The twelve-string guitar became established in Spain some time before 1780. It has much in common with the mandolin: in archaic terms, the twelve-string is a "six-course" instrument, really a six-string with two strings for each "course" instead of one (Turnbull 63). The mandolin, similarly, is a four-course instrument. There must have been something about the string arrangement that appealed to Huddie. It seems possible that he actually took up the twelve-string between 1925 and 1930 and not during an earlier sojourn in Dallas. The Stella guitar company produced most of its twelve-string models between the 1920's and the 1940's (Evans 258) and Huddie had one of them - painted green - when the Lomaxes found him in the Angola Prison Farm in 1933. But this idea is contrary to Huddie's own statements.
Guitars and fiddles supplied the music for the house dances, or "sukey jumps," that developed in the black community after the Civil War.
Where German settlers trod, in Louisiana and Texas for instance, accordions and harmonicas were introduced. In the white communities the square dance tunes were "Turkey in the Straw," "Bear Creek," "Nigger in the Woodpile," and "Arkansas Traveler." These same tunes were played in a more percussive style by blacks, though they might have inserted "Rats in the Meal Barrel" for "Nigger in the Woodpile."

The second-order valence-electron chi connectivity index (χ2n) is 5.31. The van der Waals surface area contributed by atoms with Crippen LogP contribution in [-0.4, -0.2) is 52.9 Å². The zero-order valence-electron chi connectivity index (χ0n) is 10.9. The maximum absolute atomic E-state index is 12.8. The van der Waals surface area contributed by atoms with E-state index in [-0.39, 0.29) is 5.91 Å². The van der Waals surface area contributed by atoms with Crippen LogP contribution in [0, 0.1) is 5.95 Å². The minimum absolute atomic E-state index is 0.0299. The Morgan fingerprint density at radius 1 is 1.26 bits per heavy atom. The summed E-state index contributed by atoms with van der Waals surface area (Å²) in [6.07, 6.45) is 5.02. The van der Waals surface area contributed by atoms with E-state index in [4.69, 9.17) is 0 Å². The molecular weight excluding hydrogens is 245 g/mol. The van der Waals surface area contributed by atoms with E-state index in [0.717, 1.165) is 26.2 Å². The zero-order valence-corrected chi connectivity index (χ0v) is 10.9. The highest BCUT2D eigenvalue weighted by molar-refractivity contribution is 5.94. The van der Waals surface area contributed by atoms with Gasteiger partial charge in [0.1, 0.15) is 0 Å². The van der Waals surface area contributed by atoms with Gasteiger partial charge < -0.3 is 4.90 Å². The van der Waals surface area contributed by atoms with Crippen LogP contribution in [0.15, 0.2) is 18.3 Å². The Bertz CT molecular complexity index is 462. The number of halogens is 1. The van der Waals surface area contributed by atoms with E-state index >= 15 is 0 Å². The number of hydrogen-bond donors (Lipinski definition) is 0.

While whites were "knocking the back-step," "cutting the pigeon wing," and dancing jigs, reels, hornpipes and Highland flings, blacks were doing the "cakewalk," the "grapevine twist," the "Delphi twirl," the "Eagle rock" and the stomp. These and other distinctive African American dances did not reach the ballrooms of polite white society until well after the turn of the century. Blacks were able to observe the goings-on in white society because they were often employed as musicians or domestics, but whites were generally ignorant of what was going on at the sukey jumps. Thus jazz took whites by surprise, and the blues was a revelation even to W.C. Handy, a black man with a formal musical training.